Why are we there?
- Healthcare exclusion
- Greece: MSF responds to malaria outbreak
- Greece: Dentention centres make migrants more ill
- Greece: Migrants detained in inhumane conditions
During the first nine months of 2011, some 1,000 migrants were arriving at the Greek border every day, many in need of medical attention.
The Evros River, on the Greek–Turkish border, is the main entry point in Europe for undocumented migrants.
In 2011, border controls were tightened: a fence was built along the northern border, and a team from Frontex, the EU border security agency, was deployed in the northeast.
Consequently, the number of people arriving in north Evros fell by almost one half compared with 2010. However, there was a threefold increase in arrivals in south Evros.
On entering the country, migrants are arrested by the police. They are registered and given an expulsion order.
Many voluntarily give themselves up to the police, because without an expulsion order they cannot buy a bus or train ticket to continue their journey.
Critical conditions in detention
Médecins Sans Frontières/Doctorrs Without Borders (MSF) began providing relief items and healthcare at the border police stations of Feres, Soufli and Tychero in 2010, and reported on the critical situation for migrants and asylum seekers in detention.
In 2011, hygiene and sanitation remained poor, with the emergency standard of one latrine for 20 people exceeded almost fourfold throughout the year.
Detainees were not provided with any basic necessities, such as cooking utensils, soap or blankets, nor with any legal information or counselling. The Ministry of Health irregularly provided only basic health services.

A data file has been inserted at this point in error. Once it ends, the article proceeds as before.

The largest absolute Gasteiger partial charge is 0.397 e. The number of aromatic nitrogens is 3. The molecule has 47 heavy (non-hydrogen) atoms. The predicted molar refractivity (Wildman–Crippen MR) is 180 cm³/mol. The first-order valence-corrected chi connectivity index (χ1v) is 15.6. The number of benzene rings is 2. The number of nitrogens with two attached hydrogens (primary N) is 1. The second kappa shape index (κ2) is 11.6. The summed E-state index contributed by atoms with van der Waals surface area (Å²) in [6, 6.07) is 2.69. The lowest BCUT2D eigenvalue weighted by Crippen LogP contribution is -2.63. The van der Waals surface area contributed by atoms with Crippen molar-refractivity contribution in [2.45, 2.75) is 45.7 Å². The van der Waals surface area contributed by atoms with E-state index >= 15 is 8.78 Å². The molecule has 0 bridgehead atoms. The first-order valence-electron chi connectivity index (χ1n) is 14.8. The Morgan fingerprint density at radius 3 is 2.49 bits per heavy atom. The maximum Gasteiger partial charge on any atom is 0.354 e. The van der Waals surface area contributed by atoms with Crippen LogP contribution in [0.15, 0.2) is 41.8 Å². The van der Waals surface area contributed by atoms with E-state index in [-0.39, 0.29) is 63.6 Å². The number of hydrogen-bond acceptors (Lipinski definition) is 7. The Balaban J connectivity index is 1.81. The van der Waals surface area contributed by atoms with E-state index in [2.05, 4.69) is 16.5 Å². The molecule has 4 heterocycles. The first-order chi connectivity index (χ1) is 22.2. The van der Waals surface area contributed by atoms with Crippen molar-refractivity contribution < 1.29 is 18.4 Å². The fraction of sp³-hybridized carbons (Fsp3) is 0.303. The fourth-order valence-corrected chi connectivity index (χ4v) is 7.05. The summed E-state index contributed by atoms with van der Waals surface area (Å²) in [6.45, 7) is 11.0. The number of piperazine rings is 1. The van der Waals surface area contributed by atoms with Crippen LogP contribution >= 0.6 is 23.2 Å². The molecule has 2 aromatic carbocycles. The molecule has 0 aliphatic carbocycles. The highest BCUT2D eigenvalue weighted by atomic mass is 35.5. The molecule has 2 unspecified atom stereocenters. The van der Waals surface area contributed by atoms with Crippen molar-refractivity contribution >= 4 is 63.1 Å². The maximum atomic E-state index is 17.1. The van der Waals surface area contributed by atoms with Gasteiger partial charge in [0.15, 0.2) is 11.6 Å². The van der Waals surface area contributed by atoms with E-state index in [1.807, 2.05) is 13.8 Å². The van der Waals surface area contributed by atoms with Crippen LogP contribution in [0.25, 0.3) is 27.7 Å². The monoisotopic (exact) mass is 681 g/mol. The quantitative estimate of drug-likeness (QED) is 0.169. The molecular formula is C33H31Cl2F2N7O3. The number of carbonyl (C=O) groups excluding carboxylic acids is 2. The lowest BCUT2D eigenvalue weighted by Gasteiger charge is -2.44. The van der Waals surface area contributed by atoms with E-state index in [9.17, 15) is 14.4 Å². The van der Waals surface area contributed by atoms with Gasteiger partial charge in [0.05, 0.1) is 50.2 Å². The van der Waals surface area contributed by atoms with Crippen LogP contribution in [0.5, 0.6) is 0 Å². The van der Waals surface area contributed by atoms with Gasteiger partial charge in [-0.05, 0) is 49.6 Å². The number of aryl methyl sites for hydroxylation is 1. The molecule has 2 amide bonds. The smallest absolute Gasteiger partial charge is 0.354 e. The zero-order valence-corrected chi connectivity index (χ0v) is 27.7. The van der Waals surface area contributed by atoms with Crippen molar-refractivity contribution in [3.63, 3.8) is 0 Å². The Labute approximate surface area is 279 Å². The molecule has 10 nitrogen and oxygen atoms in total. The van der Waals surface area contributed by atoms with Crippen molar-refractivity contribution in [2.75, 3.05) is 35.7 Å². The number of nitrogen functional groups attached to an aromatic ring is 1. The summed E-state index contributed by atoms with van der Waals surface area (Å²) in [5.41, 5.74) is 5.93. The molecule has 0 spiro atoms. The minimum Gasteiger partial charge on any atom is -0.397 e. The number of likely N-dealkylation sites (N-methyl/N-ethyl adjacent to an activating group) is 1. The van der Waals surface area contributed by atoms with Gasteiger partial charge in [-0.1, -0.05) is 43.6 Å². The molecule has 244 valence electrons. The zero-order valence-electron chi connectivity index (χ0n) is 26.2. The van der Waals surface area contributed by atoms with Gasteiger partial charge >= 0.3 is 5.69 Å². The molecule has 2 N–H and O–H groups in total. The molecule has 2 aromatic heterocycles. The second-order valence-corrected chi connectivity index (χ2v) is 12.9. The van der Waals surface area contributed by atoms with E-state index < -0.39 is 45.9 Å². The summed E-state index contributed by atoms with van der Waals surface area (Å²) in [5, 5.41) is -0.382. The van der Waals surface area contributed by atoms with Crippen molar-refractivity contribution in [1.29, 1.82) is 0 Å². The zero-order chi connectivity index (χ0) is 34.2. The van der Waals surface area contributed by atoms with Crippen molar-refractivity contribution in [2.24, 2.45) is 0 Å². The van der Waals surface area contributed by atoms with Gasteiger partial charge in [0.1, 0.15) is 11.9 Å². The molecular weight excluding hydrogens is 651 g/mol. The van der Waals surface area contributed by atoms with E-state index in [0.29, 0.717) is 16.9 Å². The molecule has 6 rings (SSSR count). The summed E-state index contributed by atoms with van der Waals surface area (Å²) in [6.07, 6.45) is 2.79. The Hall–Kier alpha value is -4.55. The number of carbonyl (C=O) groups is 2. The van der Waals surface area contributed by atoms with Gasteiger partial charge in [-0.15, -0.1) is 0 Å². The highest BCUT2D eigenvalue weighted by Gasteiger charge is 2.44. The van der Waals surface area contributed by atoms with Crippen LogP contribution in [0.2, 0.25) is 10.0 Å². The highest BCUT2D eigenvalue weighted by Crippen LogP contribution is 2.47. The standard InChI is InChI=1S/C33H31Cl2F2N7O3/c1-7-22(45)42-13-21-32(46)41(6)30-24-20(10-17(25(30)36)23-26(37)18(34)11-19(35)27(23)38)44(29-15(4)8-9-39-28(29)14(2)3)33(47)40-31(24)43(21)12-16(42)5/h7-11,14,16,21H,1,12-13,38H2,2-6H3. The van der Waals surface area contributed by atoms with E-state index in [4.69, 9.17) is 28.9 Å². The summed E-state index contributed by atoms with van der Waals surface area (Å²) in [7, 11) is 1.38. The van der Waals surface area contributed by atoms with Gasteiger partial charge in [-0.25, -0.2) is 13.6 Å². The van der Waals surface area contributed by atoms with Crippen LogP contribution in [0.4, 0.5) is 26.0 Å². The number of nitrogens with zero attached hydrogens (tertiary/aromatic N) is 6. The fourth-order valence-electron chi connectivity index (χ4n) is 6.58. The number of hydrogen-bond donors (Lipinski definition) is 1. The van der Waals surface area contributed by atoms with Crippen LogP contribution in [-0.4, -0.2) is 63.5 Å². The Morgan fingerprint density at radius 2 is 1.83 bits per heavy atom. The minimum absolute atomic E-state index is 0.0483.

There was no medical surveillance or follow-up in the detention centres. MSF systematically reported these problems.
In March, the Ministry of Health began to address direct medical needs, and MSF handed over its activities. However, in August, the ministry suspended its work due to lack of funds, and MSF again provided medical assistance and water and sanitation services in five detention centres.
In October, the Ministry of Health resumed its operations, and a second MSF handover was finalised.
Between January and April, and August and September, MSF teams held nearly 2,700 medical consultations, as well as more than 170 mental health sessions.
At Filakio, MSF distributed basic essentials, such as sleeping bags, washing kits, towels, toothbrushes and clothing.
The teams also repaired blocked toilets and broken windows, disinfected cells and distributed materials so that detainees could keep their living quarters clean.
Vulnerable people left without shelter
In an effort to ease overcrowding, the Greek authorities made a decision not to detain people for longer than one or two days.
However, without the means to move on or find shelter, many people, including pregnant women and young children, ended up sleeping outside the detention centres and police stations in harsh weather conditions.
MSF teams regularly distributed sleeping bags, warm clothes and soap.
At the end of 2011, MSF had three field staff in Greece. MSF has been providing medical assistance in the country since 2008.
Charles*: 27 years old
“I come from Ivory Coast. My father arranged for me and my two brothers to leave the country. If we did not leave, we were in danger of being killed. I lost my brothers in Turkey. I don’t know where they are now.
“I crossed the river in a small boat. My friend was rowing when a tree branch hit him. He fell in the water and drowned. We took his dead body out of the water, we left him there at the river bank and left.
“Then they arrested us and brought us to this border police station. I have been here for 45 days. I heard that they have registered me as Nigerian. I don’t know why they did that.
"I have talked with the policemen many times, also with the police commander, but nobody explains to me why. I don’t know where my brothers are. I tried to call my father twice, but he did not answer. He might be dead. I cannot stay here any more. Please help me.”
* The patient’s name has been changed.